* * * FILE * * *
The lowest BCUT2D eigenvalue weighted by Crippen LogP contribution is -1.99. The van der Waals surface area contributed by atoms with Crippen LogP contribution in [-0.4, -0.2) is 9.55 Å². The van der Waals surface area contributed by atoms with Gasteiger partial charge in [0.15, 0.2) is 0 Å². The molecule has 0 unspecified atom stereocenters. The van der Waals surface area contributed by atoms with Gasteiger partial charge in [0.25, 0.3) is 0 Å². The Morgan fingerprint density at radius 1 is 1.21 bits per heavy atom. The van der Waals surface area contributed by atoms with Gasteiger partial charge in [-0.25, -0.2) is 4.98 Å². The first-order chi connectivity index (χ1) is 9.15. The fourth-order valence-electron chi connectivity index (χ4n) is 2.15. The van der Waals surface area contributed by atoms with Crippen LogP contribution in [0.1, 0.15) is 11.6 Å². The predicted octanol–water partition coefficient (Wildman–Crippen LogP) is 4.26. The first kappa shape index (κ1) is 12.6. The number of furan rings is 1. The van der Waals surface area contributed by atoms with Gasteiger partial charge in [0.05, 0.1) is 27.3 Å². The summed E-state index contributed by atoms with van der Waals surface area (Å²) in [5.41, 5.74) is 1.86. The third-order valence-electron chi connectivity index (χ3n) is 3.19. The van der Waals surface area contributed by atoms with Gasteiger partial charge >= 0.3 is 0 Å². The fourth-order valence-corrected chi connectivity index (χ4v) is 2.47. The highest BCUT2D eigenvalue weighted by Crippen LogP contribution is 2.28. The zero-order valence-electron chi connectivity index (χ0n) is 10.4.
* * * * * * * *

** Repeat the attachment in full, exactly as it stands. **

The lowest BCUT2D eigenvalue weighted by Crippen LogP contribution is -1.99. The van der Waals surface area contributed by atoms with Crippen LogP contribution in [-0.4, -0.2) is 9.55 Å². The van der Waals surface area contributed by atoms with Gasteiger partial charge in [0.15, 0.2) is 0 Å². The molecule has 0 unspecified atom stereocenters. The van der Waals surface area contributed by atoms with Gasteiger partial charge in [0.25, 0.3) is 0 Å². The Morgan fingerprint density at radius 1 is 1.21 bits per heavy atom. The van der Waals surface area contributed by atoms with Gasteiger partial charge in [-0.25, -0.2) is 4.98 Å². The first-order chi connectivity index (χ1) is 9.15. The fourth-order valence-electron chi connectivity index (χ4n) is 2.15. The van der Waals surface area contributed by atoms with Crippen LogP contribution in [0.1, 0.15) is 11.6 Å². The predicted octanol–water partition coefficient (Wildman–Crippen LogP) is 4.26. The first kappa shape index (κ1) is 12.6. The number of furan rings is 1. The van der Waals surface area contributed by atoms with Gasteiger partial charge in [0.05, 0.1) is 27.3 Å². The summed E-state index contributed by atoms with van der Waals surface area (Å²) in [5.41, 5.74) is 1.86. The third-order valence-electron chi connectivity index (χ3n) is 3.19. The van der Waals surface area contributed by atoms with Gasteiger partial charge >= 0.3 is 0 Å². The fourth-order valence-corrected chi connectivity index (χ4v) is 2.47. The highest BCUT2D eigenvalue weighted by Crippen LogP contribution is 2.28. The zero-order valence-electron chi connectivity index (χ0n) is 10.4.